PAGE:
5. Johnson Manufacturing is a publicly held corporation that burns coal to power its plant. Johnson’s received notice today of an immediate rule change by the EPA requiring all coal burning plants to reduce their emissions by 10%. Implementing the technology to comply with this regulation would cost Johnson’s millions of dollars and could put them out of business. The CEO knows that the current emissions standards have been proven safe and acceptable but cannot find any research supporting the new standard. 1. Identify and apply an ethical theory from chapter 8 of our text that you think is appropriate and explain how you would advise the CEO regarding whether or not he should comply with the new standard. (15 points) 2. The CEO is upset that no prior notice was given concerning this rule change. As legal counsel for the company, the CEO has asked you to determine if it is legal for the EPA (or any administrative agency) to issue an immediate rule change. Explain why or why not. (15 points) 3. The CEO wants to approach the EPA with an alternative way of reducing pollution. He asks you if emission charges and/or marketable discharge permits would be viable options. Explain how these could potentially reduce emissions and evaluate
whether or not one or both could be used instead of the regulation the EPA passed. (15 points) 4. Several years ago, the Board of Directors at the request of management voted against complying with a previous EPA rule change. This decision ended up costing the company $2 million in fines and penalties. Both management and the board are considering not complying with today’s rule change. Apply the business judgment rule as it relates to the board of directors and management. Include their legal and ethical responsibilities in the assessment. (15 points) 6. The Federal Government’s prosecution and eventual dissolution of the Standard Oil Trust under the 1890 Sherman Act before the Supreme Court in 1911 was the dominate example of antirust litigation in this country for almost 100 years. The only other Federal attack on a business as a dominate Monopoly to approach the importance of the Standard Oil Trust case was the United States v. Microsoft Corporation case, which was originally filed in 1999 by President Bill Clinton and his Attorney General Janet Reno. The Microsoft Case was resolved at the U.S. Circuit Court of Appeals in 2001 by President George W. Bush and Attorney General John Ashcroft. What was the basis, Federal Statute, for the original complaint against Microsoft? What was the basis of the specific complaint the Federal Government filed against Microsoft? What was the final result of the case, and the lasting impact on the software/computer industry? (Points : 30)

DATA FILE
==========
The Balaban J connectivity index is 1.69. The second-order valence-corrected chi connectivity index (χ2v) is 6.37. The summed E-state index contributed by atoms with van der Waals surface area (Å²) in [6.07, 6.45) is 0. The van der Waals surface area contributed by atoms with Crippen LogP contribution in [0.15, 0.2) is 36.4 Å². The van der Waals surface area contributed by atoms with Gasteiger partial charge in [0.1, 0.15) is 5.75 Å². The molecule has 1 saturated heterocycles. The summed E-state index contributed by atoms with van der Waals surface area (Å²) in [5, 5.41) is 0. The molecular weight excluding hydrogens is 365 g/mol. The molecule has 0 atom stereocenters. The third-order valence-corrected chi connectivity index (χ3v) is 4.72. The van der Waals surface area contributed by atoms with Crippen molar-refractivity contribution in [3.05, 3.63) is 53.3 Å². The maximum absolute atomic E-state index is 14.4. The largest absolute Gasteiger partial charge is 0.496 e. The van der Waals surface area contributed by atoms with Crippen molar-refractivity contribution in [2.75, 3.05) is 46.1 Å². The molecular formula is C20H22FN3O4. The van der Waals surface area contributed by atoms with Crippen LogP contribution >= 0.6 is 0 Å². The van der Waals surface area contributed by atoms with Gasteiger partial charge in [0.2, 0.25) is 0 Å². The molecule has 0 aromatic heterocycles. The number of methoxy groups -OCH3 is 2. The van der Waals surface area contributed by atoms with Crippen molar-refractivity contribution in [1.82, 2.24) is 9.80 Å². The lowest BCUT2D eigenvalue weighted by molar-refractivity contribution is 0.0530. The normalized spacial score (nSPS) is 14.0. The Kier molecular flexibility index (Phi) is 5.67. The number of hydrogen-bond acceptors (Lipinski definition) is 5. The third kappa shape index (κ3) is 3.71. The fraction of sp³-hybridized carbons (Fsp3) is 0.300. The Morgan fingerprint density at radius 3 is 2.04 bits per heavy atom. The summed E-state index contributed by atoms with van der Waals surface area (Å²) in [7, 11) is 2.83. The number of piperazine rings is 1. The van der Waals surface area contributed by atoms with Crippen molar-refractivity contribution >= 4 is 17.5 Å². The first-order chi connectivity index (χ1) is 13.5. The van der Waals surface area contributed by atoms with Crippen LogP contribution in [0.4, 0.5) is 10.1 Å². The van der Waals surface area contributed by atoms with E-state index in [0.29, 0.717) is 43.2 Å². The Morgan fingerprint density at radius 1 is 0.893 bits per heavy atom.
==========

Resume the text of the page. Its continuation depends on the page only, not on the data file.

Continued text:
7. Given that only 12 percent of the Business Organizations functioning in the United States are Corporations, what factors of business characteristics and operations result in Corporations generating 89 percent of business revenue? (Points : 30) 8. After Justin graduated from college, he was hired by one of the largest ad agencies in the city. His first assignment involves working on the Budget Burger account. Budget Burger is owned by the daughter of the president of the ad agency (Mr. Johnson) and has three locations throughout the city. Justin’s assignment was to design T-shirts with a catchy slogan to be handed out for free at all Budget Burger locations to celebrate the grand opening of Budget Burger’s fourth location. The Tshirts said “Done your way!” Due to a lack of time, the normal approval process was skipped and the T-shirts were printed and rushed to the Budget Burger locations. Over two thousand T-shirts were handed out the day of the grand opening. The president of the ad agency doesn’t have a chance to see the T-shirts until the end of the day when he notices the customers wearing them. He is furious because their largest account is Burger King and fires Justin on the spot, and calls the head of the legal department to set up an emergency meeting. (Part 1) (10 points) Identify and apply an ethical theory from chapter 8 of our text that you think the ad agency should have applied to this situation with Justin. What should the ad agency do next based upon your analysis? (Part 2) (10 points) Identify and apply a theory of employment law the ad agency could use to justify firing Justin. Do you think it would be successful? Why or why not? (Part 3) (10 points) Identify and apply an intellectual property law theory Burger